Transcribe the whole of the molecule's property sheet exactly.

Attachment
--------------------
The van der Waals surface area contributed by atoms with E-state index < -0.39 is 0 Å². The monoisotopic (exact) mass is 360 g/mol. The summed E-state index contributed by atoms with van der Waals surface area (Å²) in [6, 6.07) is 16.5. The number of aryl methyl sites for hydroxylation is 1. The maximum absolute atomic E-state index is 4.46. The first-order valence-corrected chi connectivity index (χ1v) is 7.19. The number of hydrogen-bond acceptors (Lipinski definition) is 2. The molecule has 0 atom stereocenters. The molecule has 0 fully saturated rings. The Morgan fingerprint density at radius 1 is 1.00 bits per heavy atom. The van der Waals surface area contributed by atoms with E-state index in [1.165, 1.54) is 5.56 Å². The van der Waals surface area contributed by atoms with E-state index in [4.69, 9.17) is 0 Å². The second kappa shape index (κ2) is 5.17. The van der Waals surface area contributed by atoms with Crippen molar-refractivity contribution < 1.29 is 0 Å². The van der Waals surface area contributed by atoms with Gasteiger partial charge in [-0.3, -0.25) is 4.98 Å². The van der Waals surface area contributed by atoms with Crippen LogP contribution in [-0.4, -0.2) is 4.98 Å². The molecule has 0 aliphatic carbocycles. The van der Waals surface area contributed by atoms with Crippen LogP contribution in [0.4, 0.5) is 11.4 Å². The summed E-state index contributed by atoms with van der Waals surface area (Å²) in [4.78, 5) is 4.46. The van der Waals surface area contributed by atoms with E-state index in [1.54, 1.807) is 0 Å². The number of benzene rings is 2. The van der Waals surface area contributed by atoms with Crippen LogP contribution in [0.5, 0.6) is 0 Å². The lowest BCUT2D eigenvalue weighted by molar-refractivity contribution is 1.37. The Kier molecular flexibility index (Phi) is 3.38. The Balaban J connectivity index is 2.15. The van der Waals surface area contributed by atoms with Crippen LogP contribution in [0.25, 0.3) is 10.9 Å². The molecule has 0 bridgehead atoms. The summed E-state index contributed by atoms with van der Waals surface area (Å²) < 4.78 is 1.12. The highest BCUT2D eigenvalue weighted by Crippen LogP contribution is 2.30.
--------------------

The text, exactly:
The van der Waals surface area contributed by atoms with E-state index < -0.39 is 0 Å². The monoisotopic (exact) mass is 360 g/mol. The summed E-state index contributed by atoms with van der Waals surface area (Å²) in [6, 6.07) is 16.5. The number of aryl methyl sites for hydroxylation is 1. The maximum absolute atomic E-state index is 4.46. The first-order valence-corrected chi connectivity index (χ1v) is 7.19. The number of hydrogen-bond acceptors (Lipinski definition) is 2. The molecule has 0 atom stereocenters. The molecule has 0 fully saturated rings. The Morgan fingerprint density at radius 1 is 1.00 bits per heavy atom. The van der Waals surface area contributed by atoms with E-state index in [1.165, 1.54) is 5.56 Å². The van der Waals surface area contributed by atoms with E-state index in [4.69, 9.17) is 0 Å². The second kappa shape index (κ2) is 5.17. The van der Waals surface area contributed by atoms with Crippen molar-refractivity contribution < 1.29 is 0 Å². The van der Waals surface area contributed by atoms with Gasteiger partial charge in [-0.3, -0.25) is 4.98 Å². The van der Waals surface area contributed by atoms with Crippen LogP contribution in [-0.4, -0.2) is 4.98 Å². The molecule has 0 aliphatic carbocycles. The van der Waals surface area contributed by atoms with Crippen LogP contribution in [0.4, 0.5) is 11.4 Å². The summed E-state index contributed by atoms with van der Waals surface area (Å²) in [4.78, 5) is 4.46. The van der Waals surface area contributed by atoms with E-state index in [1.54, 1.807) is 0 Å². The number of benzene rings is 2. The van der Waals surface area contributed by atoms with Crippen LogP contribution in [0.5, 0.6) is 0 Å². The lowest BCUT2D eigenvalue weighted by molar-refractivity contribution is 1.37. The Kier molecular flexibility index (Phi) is 3.38. The Balaban J connectivity index is 2.15. The van der Waals surface area contributed by atoms with Crippen LogP contribution in [0.25, 0.3) is 10.9 Å². The molecule has 0 bridgehead atoms. The summed E-state index contributed by atoms with van der Waals surface area (Å²) < 4.78 is 1.12. The highest BCUT2D eigenvalue weighted by Crippen LogP contribution is 2.30.